Best Of :: Bars & Clubs
Founded in 1972 by Steve Cuiffo, Studio Center was a recording facility in North Miami where local Latin disco crew Foxy put its biggest hit to tape and television's Flipper got soundtracked. In 1990, the operation was transplanted to its current 6,000-square-foot location in Miami Lakes. And over the past 21 years, Studio Center has hosted superstars, divas, and hustlers, including Madonna, Shakira, Whitney, Trina, Trick Daddy, Fat Joe, and Rick Ross, while megaproducers such as Big D and Scotty Storch manned the boards. Now owned by mother-and-son team Berta Aleman and Hector Mendez, the studio is home base for recently injured pop hit-maker Sean Kingston and Haitian hip-hopper Black Dada. Its main music tracking and editing suite, dubbed the Icon Room, is tricked out with a fully digital workstation, stacks of superpowered compressors, and a whole selection of sweet vintage gear. And if you're aspiring to be a studio pro, you can score an internship with Aleman and Mendez's crew. Mike Banger, Lil Wayne's official engineer, got started as a Studio Center intern. So put in your time and maybe someday you'll be smoking stogies, sucking back sugary coffee, and laying down all-night sessions with Weezy.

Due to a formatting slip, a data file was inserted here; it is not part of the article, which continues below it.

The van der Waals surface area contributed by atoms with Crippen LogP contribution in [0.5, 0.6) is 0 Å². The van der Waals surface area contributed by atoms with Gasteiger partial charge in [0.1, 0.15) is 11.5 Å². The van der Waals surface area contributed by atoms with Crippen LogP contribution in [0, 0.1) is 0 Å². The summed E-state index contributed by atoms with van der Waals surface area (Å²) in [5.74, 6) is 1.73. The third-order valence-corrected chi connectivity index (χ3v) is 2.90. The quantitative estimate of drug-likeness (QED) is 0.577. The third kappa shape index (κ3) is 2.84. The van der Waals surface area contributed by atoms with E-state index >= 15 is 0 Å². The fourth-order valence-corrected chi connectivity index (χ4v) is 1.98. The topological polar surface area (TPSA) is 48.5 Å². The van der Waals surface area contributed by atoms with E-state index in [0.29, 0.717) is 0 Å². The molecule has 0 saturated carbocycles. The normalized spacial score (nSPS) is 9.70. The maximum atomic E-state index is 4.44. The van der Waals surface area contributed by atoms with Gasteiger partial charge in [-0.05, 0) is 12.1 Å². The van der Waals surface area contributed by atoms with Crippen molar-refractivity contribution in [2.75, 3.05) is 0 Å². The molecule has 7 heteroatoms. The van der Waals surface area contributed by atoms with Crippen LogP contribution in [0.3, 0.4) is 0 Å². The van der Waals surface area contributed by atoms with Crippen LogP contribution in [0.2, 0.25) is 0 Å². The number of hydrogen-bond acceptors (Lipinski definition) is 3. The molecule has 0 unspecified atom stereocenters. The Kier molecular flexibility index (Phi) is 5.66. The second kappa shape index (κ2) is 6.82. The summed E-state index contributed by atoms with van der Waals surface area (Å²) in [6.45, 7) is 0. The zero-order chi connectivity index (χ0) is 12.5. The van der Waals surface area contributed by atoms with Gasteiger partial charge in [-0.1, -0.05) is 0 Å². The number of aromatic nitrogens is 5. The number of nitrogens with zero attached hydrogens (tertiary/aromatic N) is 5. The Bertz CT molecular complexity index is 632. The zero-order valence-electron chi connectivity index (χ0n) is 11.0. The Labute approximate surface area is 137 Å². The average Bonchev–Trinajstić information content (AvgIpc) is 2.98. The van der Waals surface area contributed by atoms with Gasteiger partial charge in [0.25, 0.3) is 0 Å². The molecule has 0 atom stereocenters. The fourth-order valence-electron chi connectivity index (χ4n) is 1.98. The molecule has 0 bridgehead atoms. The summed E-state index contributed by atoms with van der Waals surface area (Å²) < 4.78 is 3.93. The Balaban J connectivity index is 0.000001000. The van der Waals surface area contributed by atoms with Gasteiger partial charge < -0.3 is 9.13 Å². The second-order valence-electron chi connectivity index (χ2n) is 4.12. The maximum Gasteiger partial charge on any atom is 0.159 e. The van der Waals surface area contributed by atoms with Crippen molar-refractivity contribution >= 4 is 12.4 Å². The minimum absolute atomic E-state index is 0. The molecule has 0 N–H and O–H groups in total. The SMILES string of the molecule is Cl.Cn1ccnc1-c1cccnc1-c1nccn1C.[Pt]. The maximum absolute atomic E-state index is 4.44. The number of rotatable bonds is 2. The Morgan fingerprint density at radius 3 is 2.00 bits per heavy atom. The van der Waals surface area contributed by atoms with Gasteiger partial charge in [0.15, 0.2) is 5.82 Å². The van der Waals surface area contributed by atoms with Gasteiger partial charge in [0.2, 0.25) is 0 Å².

The only thing more imaginative than the Wynwood Walls backdrop at Wynwood Kitchen & Bar is the cocktails. Our favorites include the Nunca ($12) — named for the Brazilian graffiti artist — a caipirinha that replaces cachaça with Japanese sake along with muddled strawberries and mint. The fresh ingredients add a delicate sweetness that doesn't overpower the sake. The Kenny Scharf ($12) pays homage to the American painter with a tequila and berry blend that starts out sweet but leaves the taste buds with a subtle kick of the spirit. For beer snobs, there are microbrews such as the North Coast Brewing Company's Old Rasputin ($7) — a Russian imperial stout — and the Full Sail Amber Ale ($5). You'll come first for the food, but you'll return for the libations.
Sunday was invented less as a day of rest and more as a time to recover from Saturday night. (That's not in the Bible, in case you were preparing to look.) As you sit at GreenStreet Café in the Grove, trying to keep your brains from oozing out of your skull, questions about the previous evening begin popping into your head, such as: Was it a good idea to mix tequila and Jägermeister? Was that a golden retriever, a French dude, Jamie Foxx, and two hookers at the bar? Just how much did the bar tab run, anyway? As you decide whether you'll be able to keep down some eggs, your server brings along the only antidote guaranteed to flush the poison out of your body and turn you into something resembling a human: a bloody mary. GreenStreet's bloody ($11) is presented in an extra-tall glass. As you lick the rim, encrusted in celery salt and cayenne pepper, shards of life start to return to your withered body. A sip of the salty, spicy elixir fills you with much-needed hair of the dog. The combination of fresh tomato juice, horseradish, pepper, and seasonings hits the spot as you lean back on a red-velvet love seat and finally notice — hey! — it's a beautiful day.